Mines Minister Anthony Lynham takes aim at Bundaberg Mayor Jack Dempsey over the prospect of a Mineral Development Licence being granted in the Bundaberg area.
Mines Minister Anthony Lynham takes aim at Bundaberg Mayor Jack Dempsey over the prospect of a Mineral Development Licence being granted in the Bundaberg area.

Government levels clash over threat of mineral development licence

DEBATE continues over the threat of a mineral development licence being granted in Bundaberg with the mines minister taking aim at the Bundy’s Mayor.

If approved, the MDL would allow Western Australia company and applicant Fox Resources to carry out works and exploration activities in the region, tand hat may include seismic surveys and drilling.

Last week, Bundaberg Regional Council unanimously opposed the MDL in a motion moved by Division 1 councillor Jason Bartels.

Mayor Jack Dempsey said if the MDL was granted, subsequent works could cause significant environmental impacts to agricultural land in the region.

“If the licence application were approved it would allow Fox Resources to use seismic survey and drill important agricultural land in search of coking and metallurgical coal over a period of five to 10 years,” Mr Dempsey said.

“I’ve conveyed council’s position to the minister, that we oppose coal mining in parts of the Bundaberg region that have high-value agriculture or tourism and environmental sensitivity.”

Mines Minister Anthony Lynham said the State Government had restored the community’s right to have a say in the decision.

“It’s the height of hypocrisy for Mayor Jack Dempsey to be objecting to resources proposals,” Dr Lynham said.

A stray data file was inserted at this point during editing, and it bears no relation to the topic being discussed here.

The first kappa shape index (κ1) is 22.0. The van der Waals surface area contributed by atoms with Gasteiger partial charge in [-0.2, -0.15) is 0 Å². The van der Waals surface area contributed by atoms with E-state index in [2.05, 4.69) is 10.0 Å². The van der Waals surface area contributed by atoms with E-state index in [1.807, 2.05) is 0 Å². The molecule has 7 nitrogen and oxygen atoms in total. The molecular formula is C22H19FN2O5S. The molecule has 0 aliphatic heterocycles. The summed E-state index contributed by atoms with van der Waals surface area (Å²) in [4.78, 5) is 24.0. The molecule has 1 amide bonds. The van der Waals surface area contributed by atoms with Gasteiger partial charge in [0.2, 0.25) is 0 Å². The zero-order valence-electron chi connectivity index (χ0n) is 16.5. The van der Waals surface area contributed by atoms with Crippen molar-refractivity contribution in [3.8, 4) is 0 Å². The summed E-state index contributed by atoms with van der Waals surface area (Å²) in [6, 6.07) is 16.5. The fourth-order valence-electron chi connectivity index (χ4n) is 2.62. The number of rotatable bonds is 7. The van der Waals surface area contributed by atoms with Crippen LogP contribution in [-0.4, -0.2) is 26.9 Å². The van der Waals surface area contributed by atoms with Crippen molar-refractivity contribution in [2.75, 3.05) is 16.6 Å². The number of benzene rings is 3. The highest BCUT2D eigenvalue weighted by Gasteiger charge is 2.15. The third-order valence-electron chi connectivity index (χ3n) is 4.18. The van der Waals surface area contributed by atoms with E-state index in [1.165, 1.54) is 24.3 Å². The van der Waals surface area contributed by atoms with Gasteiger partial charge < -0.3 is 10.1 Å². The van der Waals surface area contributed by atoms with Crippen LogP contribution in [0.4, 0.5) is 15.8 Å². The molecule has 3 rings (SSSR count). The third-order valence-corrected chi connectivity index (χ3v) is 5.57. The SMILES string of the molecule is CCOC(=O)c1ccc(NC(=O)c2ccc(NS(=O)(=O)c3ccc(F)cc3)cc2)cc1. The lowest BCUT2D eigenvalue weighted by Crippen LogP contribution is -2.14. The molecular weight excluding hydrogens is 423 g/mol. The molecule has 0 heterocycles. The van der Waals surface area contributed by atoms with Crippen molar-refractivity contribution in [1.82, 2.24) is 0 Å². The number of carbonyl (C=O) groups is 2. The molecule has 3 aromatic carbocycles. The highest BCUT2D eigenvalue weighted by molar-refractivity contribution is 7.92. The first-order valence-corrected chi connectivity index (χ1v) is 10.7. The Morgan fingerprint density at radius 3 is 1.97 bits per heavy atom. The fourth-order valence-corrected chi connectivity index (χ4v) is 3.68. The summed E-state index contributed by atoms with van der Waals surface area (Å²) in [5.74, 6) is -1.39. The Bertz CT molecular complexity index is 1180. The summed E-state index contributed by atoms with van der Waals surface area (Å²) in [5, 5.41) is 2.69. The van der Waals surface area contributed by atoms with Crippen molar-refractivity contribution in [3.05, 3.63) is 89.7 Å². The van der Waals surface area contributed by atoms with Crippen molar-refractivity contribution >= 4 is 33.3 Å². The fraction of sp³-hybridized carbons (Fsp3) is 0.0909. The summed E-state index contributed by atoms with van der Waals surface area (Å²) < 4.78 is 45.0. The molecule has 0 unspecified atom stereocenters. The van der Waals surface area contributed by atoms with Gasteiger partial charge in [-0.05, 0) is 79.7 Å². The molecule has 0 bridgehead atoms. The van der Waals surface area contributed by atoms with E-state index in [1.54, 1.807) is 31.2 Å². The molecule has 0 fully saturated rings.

“When he sat in the Newman Cabinet he was one of the loud voices that took away the community’s right to object to a mining lease.

“If he and his LNP colleagues were still in government, the people of Bundaberg would not be able to object.”

Dr Lynham said the MDL application lodged by Fox Resources does not allow any mining activity.

“If it should reach the point of a mining lease application, the community – including council and Lock the Gate – can lodge objections,” Dr Lynham said.

“In the event it reached this point, those objections would be considered by a fully independent Land Court.”

Cr Bartels said the mayor, who was re-elected to serve another term in March, is an independent who treats every issue on its merits.

The Division 1 councillor said he was also not politically aligned with any party and rejected the suggestion it was a party-political issue.

“It’s disappointing that Minister Lynham has chosen to play politics with this very important matter,” Cr Bartels said.

“Mayor Dempsey and I listened to our constituents and received unanimous support from council to oppose coal mining in areas that have high-value agriculture or tourism and environmental sensitivity.”

Cr Bartels said he encouraged Dr Lynham to respect views of local residents in relation to the proposed MDL.

Lock the Gate Alliance Wide Bay-Burnett spokeswoman Vicki Perrin previously told the NewsMail the group was pleased with action the council was taking.

“While the decision whether to grant the MDL for Fox’s coal mine ultimately rests with the Queensland Palaszczuk Government, it is encouraging to see politicians at a local level fiercely fight against this unwelcome coal proposal,” Ms Perrin said.

“The Bundaberg region is simply too important from an agricultural, tourism, and environmental perspective to sacrifice to coal mining.”

Earlier this year, Fox Resources CEO Bruce Garlick told the NewsMail there was no immediate plans for a mine as numerous studies were required before a mining lease could even be considered.

“The Mineral Development Licence Application is an Exploration permit that is issued in order to evaluate the development potential of the resource (and) the term applied for is five years,” Mr Garlick said.

“If the MDL is granted, the work program allows for geophysics in the first year, seismic surveys and drilling in year two to five.”

If approved, the MDL can be renewed for a further five-year term once the initial five years has occurred.



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